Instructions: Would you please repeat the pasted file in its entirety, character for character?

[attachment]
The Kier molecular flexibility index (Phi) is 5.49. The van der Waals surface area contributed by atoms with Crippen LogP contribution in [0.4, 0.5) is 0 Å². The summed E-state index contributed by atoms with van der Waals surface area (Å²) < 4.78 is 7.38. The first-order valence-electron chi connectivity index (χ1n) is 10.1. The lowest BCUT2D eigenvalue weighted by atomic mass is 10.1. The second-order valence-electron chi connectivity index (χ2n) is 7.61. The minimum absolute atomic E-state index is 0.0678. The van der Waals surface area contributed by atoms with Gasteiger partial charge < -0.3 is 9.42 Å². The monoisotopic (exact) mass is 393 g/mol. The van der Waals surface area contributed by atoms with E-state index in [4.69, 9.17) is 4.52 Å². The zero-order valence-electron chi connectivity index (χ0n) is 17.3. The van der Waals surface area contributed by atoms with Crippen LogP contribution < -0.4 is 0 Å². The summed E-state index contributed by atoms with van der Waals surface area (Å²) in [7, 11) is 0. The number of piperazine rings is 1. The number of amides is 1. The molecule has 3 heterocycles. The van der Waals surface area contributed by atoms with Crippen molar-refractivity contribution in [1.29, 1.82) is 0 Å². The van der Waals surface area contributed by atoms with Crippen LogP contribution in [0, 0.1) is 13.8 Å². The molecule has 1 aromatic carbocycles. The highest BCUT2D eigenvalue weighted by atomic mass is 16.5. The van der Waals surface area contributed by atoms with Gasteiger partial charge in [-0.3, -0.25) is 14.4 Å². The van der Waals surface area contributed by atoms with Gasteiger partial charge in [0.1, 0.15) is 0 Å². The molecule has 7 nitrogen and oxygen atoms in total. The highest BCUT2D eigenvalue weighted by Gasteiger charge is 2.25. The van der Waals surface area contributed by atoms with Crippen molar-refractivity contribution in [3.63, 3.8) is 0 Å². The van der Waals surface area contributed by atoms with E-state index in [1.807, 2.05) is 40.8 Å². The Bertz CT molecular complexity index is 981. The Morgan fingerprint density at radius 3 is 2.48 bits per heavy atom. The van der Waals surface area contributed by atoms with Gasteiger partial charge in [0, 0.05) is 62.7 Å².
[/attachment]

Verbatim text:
The Kier molecular flexibility index (Phi) is 5.49. The van der Waals surface area contributed by atoms with Crippen LogP contribution in [0.4, 0.5) is 0 Å². The summed E-state index contributed by atoms with van der Waals surface area (Å²) < 4.78 is 7.38. The first-order valence-electron chi connectivity index (χ1n) is 10.1. The lowest BCUT2D eigenvalue weighted by atomic mass is 10.1. The second-order valence-electron chi connectivity index (χ2n) is 7.61. The minimum absolute atomic E-state index is 0.0678. The van der Waals surface area contributed by atoms with Gasteiger partial charge < -0.3 is 9.42 Å². The monoisotopic (exact) mass is 393 g/mol. The van der Waals surface area contributed by atoms with E-state index in [4.69, 9.17) is 4.52 Å². The zero-order valence-electron chi connectivity index (χ0n) is 17.3. The van der Waals surface area contributed by atoms with Crippen LogP contribution < -0.4 is 0 Å². The summed E-state index contributed by atoms with van der Waals surface area (Å²) in [7, 11) is 0. The number of piperazine rings is 1. The number of amides is 1. The molecule has 3 heterocycles. The van der Waals surface area contributed by atoms with Crippen molar-refractivity contribution in [1.29, 1.82) is 0 Å². The van der Waals surface area contributed by atoms with Crippen LogP contribution in [0, 0.1) is 13.8 Å². The molecule has 1 aromatic carbocycles. The highest BCUT2D eigenvalue weighted by atomic mass is 16.5. The van der Waals surface area contributed by atoms with Gasteiger partial charge in [-0.3, -0.25) is 14.4 Å². The van der Waals surface area contributed by atoms with Gasteiger partial charge in [0.1, 0.15) is 0 Å². The molecule has 7 nitrogen and oxygen atoms in total. The highest BCUT2D eigenvalue weighted by Gasteiger charge is 2.25. The van der Waals surface area contributed by atoms with Crippen molar-refractivity contribution in [3.63, 3.8) is 0 Å². The van der Waals surface area contributed by atoms with E-state index in [1.807, 2.05) is 40.8 Å². The Bertz CT molecular complexity index is 981. The Morgan fingerprint density at radius 3 is 2.48 bits per heavy atom. The van der Waals surface area contributed by atoms with Gasteiger partial charge in [0, 0.05) is 62.7 Å².